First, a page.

Seeing the need to act, they sent the call out to experts not just in the engineering sector, but business and financial sectors too. The challenge was simple: We want a factory concept that meets the needs of this moment of change. Is it possible, and can you do it?
Amongst the responses they received, one hit the balance of engineering expertise, business and financial knowledge – as well as consultancy and project management experience. In appointing Royal HaskoningDHV, the manufacturers began a process that would question the way they had done things for decades – and push the boundaries to reach new heights.
Forget the straight line, let's take the diamond road
Patrick Ramakers is the Business Development and Associate Director of Global Manufacturing & Supply Chain Projects at Royal HaskoningDHV – it is a title worthy of the breadth of work he has undertaken in his decades of experience in the manufacturing sector. He led the team that created the winning proposal selected by the multinational manufacturer:
“We had done some work for them previously…” Patrick says over video call from his home where he, like millions of others, has worked in the year post-COVID-19, “and in their call for ideas, they had noted some work we had done on modular production plant design in South Africa, as well as our work with an international brewery – so that existing relationship gave us the confidence to take a bold approach to this disruptive factory concept.”
The proposal by Patrick and his team did not point towards, or promise, a perfect solution, but instead laid out an approach that might help them get there in a way that meets the needs of teams in local markets around the world, as well as the strategic aims of the company.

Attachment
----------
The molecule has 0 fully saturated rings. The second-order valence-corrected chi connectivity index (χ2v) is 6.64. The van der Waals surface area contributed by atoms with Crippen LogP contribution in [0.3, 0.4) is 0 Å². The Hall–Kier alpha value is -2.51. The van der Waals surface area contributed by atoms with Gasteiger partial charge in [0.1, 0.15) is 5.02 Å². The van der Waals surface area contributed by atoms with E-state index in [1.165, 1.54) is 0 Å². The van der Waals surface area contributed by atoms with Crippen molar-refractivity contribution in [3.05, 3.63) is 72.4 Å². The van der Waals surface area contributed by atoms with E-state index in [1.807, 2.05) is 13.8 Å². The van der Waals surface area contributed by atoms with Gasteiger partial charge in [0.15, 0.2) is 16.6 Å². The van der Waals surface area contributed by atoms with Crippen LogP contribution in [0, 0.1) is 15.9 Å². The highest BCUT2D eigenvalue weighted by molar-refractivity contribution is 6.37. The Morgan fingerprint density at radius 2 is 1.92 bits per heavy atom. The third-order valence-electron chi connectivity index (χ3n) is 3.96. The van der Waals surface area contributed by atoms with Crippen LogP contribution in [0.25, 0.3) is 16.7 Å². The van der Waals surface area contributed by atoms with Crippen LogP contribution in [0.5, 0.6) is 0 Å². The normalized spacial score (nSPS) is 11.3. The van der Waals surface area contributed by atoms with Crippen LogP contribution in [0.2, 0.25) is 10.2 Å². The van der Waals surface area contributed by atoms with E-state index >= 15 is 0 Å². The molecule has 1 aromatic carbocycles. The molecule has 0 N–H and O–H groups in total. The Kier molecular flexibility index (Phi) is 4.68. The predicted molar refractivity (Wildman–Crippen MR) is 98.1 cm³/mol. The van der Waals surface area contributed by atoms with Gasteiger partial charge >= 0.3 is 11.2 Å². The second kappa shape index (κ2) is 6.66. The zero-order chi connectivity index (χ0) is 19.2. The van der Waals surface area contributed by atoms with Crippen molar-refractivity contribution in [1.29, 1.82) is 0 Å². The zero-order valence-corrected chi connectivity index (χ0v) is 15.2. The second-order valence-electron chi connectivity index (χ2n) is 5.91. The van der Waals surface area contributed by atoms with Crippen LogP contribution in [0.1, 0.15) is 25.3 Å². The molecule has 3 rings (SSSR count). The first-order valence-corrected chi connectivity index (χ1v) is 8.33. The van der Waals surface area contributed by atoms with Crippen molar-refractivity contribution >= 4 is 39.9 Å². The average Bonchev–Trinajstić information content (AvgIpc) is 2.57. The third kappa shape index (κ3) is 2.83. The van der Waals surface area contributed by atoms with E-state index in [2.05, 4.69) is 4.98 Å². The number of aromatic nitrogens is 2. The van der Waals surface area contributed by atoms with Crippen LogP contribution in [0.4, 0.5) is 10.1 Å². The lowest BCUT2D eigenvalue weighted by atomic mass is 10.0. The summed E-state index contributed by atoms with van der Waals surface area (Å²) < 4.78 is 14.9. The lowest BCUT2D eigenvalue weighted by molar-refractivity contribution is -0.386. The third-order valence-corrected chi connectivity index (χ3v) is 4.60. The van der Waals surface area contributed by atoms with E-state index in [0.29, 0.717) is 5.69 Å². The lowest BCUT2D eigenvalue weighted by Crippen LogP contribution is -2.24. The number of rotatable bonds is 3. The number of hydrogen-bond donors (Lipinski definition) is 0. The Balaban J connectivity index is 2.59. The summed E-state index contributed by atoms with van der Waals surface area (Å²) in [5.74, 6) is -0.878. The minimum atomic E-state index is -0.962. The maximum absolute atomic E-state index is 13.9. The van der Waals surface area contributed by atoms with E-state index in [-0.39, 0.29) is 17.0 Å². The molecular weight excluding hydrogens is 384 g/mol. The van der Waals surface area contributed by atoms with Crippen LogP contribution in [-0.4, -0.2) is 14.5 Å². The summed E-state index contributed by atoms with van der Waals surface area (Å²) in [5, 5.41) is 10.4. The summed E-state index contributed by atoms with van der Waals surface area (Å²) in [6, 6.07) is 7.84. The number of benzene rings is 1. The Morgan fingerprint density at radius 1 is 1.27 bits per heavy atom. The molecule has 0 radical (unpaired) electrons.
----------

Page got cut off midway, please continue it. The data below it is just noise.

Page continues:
They called it ‘design thinking’ informed by a double diamond approach. It would be a new process for the manufacturer – asking them to step back and ask broader questions about what was driving the need for the concept:
I'm an engineer, and we're taught to solve problems, it's our job.More often than not the approach to solving a problem is how to get from A to B in a straight line – because a straight line is more efficient, more direct, and surely that’s a good thing? But our world is less rigid than that today and technology is only increasing that fact,” Patrick explains.
One of the benefits of working at a consultancy like Royal HaskoningDHV is the multi-discipline approach to projects. One that allows for collaboration and the ability for teams to combine different elements of expertise to produce the best approach to any given project. In Patrick’s team there were not just engineers, but economists, data analysts and engineers from other sectors.
The question behind the question
As the design thinking process began, Royal HaskoningDHV used research and market analytics they had conducted to inform conversations with the manufacturer’s teams around the world. In the early stages, the complexity of the road ahead was clear:
“It was difficult,” Patrick continues. “Each market had a completely different plan for growth and development, a different culture, a different idea. In one Western country, for example, they had plans for only a couple of additional factories in the next decade. Whereas another market in the East was huge and expanding; there they were facing pressures from local competition, changing consumer demands, and the need to move quickly.”
At the centre of everything was Patrick and his team: “At one point we weren’t 100% sure we could find the route to this disruptive concept – but we knew that if it were possible, the process would get us there.”
For the manufacturer’s teams who have taken a set approach to production plant design for decades, the ability to see another way was difficult – especially given how unique the demands were from each market.
It was through this exploratory process that the project team came to understand the question behind the question. This wasn’t just about creating any disruptive factory – after all disruptive can be interpreted in many ways; the real question that Patrick and his colleagues uncovered was: Can we create a factory concept that is adaptable to the needs of individual markets, while maintaining the ability to operate on a global scale? It was at this point that the team at Royal HaskoningDHV turned not only to their own experience – but to other industries.